Carbon hollow fiber membranes for a molecular sieve with precise-cutoff ultramicropores for superior hydrogen separation
Peer reviewed, Journal article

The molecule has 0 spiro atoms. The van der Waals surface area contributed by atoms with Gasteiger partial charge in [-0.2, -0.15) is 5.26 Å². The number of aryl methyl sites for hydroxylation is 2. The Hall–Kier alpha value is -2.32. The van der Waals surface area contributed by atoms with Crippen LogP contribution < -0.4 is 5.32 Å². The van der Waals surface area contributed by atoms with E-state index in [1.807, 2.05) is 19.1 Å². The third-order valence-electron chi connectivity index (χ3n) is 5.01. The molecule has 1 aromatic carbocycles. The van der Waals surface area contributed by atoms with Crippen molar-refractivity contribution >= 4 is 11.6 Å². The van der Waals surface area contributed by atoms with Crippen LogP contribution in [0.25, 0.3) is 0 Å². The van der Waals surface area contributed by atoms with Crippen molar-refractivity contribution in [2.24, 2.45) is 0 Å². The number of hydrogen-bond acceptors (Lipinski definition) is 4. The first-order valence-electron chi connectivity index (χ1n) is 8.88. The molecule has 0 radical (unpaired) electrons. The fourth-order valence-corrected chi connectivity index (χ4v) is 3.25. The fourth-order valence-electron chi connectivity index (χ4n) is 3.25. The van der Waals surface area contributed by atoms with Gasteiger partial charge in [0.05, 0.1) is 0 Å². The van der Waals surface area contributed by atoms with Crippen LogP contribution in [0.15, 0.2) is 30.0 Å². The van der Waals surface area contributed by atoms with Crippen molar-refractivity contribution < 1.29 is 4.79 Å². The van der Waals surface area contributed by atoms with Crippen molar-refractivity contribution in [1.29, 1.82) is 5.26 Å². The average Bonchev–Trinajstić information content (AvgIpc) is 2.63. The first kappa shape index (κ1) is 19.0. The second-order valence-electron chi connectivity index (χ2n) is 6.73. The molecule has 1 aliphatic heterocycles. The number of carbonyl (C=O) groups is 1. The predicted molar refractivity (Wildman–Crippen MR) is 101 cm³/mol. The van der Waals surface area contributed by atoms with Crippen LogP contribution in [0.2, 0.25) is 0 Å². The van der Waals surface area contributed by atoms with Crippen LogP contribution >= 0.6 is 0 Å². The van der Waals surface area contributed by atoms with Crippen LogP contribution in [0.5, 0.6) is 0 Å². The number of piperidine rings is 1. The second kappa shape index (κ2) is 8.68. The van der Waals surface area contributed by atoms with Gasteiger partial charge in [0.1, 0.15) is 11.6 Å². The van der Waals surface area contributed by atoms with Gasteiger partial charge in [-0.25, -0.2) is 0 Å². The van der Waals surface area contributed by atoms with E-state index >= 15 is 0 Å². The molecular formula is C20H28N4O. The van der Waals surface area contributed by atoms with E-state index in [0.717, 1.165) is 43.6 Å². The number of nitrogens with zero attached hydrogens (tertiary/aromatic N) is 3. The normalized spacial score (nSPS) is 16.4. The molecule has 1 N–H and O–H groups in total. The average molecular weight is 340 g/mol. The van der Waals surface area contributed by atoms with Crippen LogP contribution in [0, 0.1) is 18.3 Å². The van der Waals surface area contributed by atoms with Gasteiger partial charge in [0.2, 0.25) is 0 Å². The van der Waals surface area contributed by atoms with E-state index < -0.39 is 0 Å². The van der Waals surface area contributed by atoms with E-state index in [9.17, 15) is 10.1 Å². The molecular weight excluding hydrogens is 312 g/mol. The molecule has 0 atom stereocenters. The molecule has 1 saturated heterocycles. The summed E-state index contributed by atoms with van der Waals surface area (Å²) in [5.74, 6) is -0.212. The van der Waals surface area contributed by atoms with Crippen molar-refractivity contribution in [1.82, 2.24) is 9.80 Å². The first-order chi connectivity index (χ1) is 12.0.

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Carbon molecular sieve (CMS) membranes with rigid and uniform pore structures are ideal candidates for high temperature- and pressure-demanded separations, such as hydrogen purification from the steam methane reforming process. Here, we report a facile and scalable method for the fabrication of cellulose-based asymmetric carbon hollow fiber membranes (CHFMs) with ultramicropores of 3–4 Å for superior H2 separation. The membrane fabrication process does not require complex pretreatments to avoid pore collapse before the carbonization of cellulose precursors. A H2/CO2 selectivity of 83.9 at 130 °C (H2/N2 selectivity of >800, H2/CH4 selectivity of >5700) demonstrates that the membrane provides a precise cutoff to discriminate between small gas molecules (H2) and larger gas molecules. In addition, the membrane exhibits superior mixed gas separation performances combined with water vapor- and high pressure-resistant stability. The present approach for the fabrication of high-performance CMS membranes derived from cellulose precursors opens a new avenue for H2-related separations.